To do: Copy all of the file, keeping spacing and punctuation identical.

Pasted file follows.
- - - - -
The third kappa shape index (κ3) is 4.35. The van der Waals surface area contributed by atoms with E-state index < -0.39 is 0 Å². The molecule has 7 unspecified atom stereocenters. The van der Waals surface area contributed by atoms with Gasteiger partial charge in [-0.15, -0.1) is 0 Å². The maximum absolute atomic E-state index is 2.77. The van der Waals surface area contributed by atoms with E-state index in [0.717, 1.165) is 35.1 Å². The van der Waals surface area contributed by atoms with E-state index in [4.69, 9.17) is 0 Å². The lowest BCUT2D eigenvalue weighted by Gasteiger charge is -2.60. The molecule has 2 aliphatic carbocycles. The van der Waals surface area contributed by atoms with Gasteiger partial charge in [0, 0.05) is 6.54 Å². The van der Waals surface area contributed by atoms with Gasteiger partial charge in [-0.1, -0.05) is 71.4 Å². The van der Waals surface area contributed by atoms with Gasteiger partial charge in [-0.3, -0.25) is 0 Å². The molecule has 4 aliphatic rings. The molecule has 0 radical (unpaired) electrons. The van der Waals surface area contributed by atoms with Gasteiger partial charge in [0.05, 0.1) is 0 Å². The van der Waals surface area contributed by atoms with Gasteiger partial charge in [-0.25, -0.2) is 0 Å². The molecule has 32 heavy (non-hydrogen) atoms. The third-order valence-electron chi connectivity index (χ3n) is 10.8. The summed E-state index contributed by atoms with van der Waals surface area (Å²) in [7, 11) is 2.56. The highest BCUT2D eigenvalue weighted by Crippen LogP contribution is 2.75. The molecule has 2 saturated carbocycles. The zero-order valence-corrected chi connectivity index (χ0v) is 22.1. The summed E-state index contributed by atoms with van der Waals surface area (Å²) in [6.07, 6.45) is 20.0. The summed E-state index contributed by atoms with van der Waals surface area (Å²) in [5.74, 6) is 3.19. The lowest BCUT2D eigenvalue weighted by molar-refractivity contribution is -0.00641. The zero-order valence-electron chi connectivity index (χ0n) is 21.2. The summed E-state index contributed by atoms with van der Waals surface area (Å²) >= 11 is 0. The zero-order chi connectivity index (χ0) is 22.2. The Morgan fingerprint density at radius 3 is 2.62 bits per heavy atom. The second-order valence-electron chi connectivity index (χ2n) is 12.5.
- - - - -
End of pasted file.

The third kappa shape index (κ3) is 4.35. The van der Waals surface area contributed by atoms with E-state index < -0.39 is 0 Å². The molecule has 7 unspecified atom stereocenters. The van der Waals surface area contributed by atoms with Gasteiger partial charge in [-0.15, -0.1) is 0 Å². The maximum absolute atomic E-state index is 2.77. The van der Waals surface area contributed by atoms with E-state index in [0.717, 1.165) is 35.1 Å². The van der Waals surface area contributed by atoms with E-state index in [4.69, 9.17) is 0 Å². The lowest BCUT2D eigenvalue weighted by Gasteiger charge is -2.60. The molecule has 2 aliphatic carbocycles. The van der Waals surface area contributed by atoms with Gasteiger partial charge in [0, 0.05) is 6.54 Å². The van der Waals surface area contributed by atoms with Gasteiger partial charge in [-0.1, -0.05) is 71.4 Å². The van der Waals surface area contributed by atoms with Gasteiger partial charge in [-0.3, -0.25) is 0 Å². The molecule has 4 aliphatic rings. The molecule has 0 radical (unpaired) electrons. The van der Waals surface area contributed by atoms with Gasteiger partial charge in [0.05, 0.1) is 0 Å². The van der Waals surface area contributed by atoms with Gasteiger partial charge in [-0.25, -0.2) is 0 Å². The molecule has 32 heavy (non-hydrogen) atoms. The third-order valence-electron chi connectivity index (χ3n) is 10.8. The summed E-state index contributed by atoms with van der Waals surface area (Å²) in [7, 11) is 2.56. The highest BCUT2D eigenvalue weighted by Crippen LogP contribution is 2.75. The molecule has 2 saturated carbocycles. The zero-order valence-corrected chi connectivity index (χ0v) is 22.1. The summed E-state index contributed by atoms with van der Waals surface area (Å²) in [6.07, 6.45) is 20.0. The summed E-state index contributed by atoms with van der Waals surface area (Å²) in [5.74, 6) is 3.19. The lowest BCUT2D eigenvalue weighted by molar-refractivity contribution is -0.00641. The zero-order valence-electron chi connectivity index (χ0n) is 21.2. The summed E-state index contributed by atoms with van der Waals surface area (Å²) >= 11 is 0. The zero-order chi connectivity index (χ0) is 22.2. The Morgan fingerprint density at radius 3 is 2.62 bits per heavy atom. The second-order valence-electron chi connectivity index (χ2n) is 12.5.